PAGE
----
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All Kinds Of Glass - Part 6

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( Originally Published 1963 )

An excellent, well-rounded exhibit of Louis Comfort Tiffany's work as a painter and glass craftsman was shown at the Museum of Contemporary Art in New York City during 1958. How much this exhibit did to arouse new interest in and appreciation of Tiffany glass cannot be estimated, but the fact of the matter remains that interest has mounted steadily ever since. A piece of Tiffany glass is decidedly salable and will probably gain in value with each coming decade.

Like cut glass of the Brilliant Period, Tiffany glass will never be made again. The two very different kinds of glass were expensive in their own time. Anyone who wishes to get rid of Tiff any and Aurene glass may not obtain as much for it in the 1960's as it cost originally, but prices are certain to increase in the future.

Anything as unusual as good iridescent glass was bound to inspire imitations. Inexpensive imitations, that is. And an imitation made about 1915 is likely to sell for considerably more in the 1960's than it originally cost.

One of the first imitations of Tiffany glass was called Quezal, after the national bird of Guatemala, the quetzal, which is noted for its golden green iridescent coloring. Quezal glass was made in Brooklyn, presumably by former workmen at the "Tiffany factory, for only about two years. It has gained status and is now ranked with art glass. Quezal glass was iridescent and opaque and often in shades of gold. Lampshades and vases probably were its chief products.

Another imitation was carnival or taffeta glass and this, like Tiffany glass, is currently having a revival of interest and is in considerable demand. Since the production of carnival glass started about 1910 and continued into the 1930's, it may have had something to do with the fall from grace and favor of Tiffany glass. For carnival or taffeta glass also is iridescent, though more harshly iridescent and harshly colored than Tiffany and Aurene.

Carnival or taffeta glass was made in vast quantities in shades of gold to red. It also was made in a blue-green, a deep purple, and a blue and a green, all with iridescence. These last colors, however, were less common, at least in the East, than the golden shades. This unmistakable color sometimes is described as a marigold luster or as a little darker than pumpkin color. Some pieces verged into almost a red-gold.

Much of the carnival glass was made in western Pennsylvania, West Virginia, and Ohio. Probably the most aggressive manufacturer of carnival glass was Harry Northwood of Northwood, Ohio. Pieces from his factory have an "N" impressed at the middle of the plate or piece, usually on the underside but sometimes on the top as well. Sometimes the letter was circled.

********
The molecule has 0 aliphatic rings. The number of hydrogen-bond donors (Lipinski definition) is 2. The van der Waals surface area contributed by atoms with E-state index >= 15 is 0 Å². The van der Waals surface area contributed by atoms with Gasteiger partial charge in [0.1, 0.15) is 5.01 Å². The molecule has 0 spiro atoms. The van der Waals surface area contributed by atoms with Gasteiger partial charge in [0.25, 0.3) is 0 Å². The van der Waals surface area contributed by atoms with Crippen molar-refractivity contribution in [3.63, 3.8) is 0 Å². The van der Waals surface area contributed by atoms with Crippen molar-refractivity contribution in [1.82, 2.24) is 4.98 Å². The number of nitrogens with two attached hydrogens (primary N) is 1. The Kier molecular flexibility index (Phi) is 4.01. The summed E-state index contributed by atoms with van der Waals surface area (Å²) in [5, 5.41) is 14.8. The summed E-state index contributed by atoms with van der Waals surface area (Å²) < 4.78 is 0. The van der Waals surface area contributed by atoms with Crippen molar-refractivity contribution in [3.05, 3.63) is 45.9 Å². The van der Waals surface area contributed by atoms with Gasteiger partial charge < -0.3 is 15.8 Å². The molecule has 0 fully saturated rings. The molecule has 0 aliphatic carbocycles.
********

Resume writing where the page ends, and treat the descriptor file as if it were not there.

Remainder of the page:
Other companies seem not to have marked their carnival glass, but it is easily recognizable as such.

Carnival glass was not as expensive in its day as other kinds of art glass had been. Certainly it was far below the price of Tiffany and Aurene. In fact, the name "carnival" came from the fact that it was often given as prizes at fairs, carnivals, and the like. Butchershops and other shops also gave pieces as premiums. It could be purchased, too, and whether it was bought or won has no bearing on its sale prices today, which are much higher than between 1910 and the 1930's.

It is easy to see why this glass was given the name "taffeta," for its iridescence was not so much that as a sheen, more comparable to that of some taffeta fabrics.

Most carnival or taffeta glass was pressed. Occasionally a piece looked like a golden reproduction of cut glass. The notched edges and strawberry diamond and pseudo hob-stars were not sharp as they would be in cut glass. The acanthus leaf, a classic motif, often was worked into the pattern. Foliage, fruit, and flower patterns of all kinds were worked out, but they lacked the originality and imagination given to pressed glass patterns. The grape designs, which were popular for carnival glass, were much more routine than those on nineteenth-century pressed glass. The Peacock was another favorite motif.

All kinds of ornamental pieces were made in quantity, Vases were large and small, classic and tortured in shape. Lamps, some lampshades, compotes, candy, pickle, and other serving dishes were and are plentiful. Berry sets consisting of a serving bowl and small dishes, drinking mugs, lemonade glasses, and pitchers were probably given individually as premiums until a person had completed a set. Plates were common in sizes suitable for serving cake and the like, and for dessert and salad.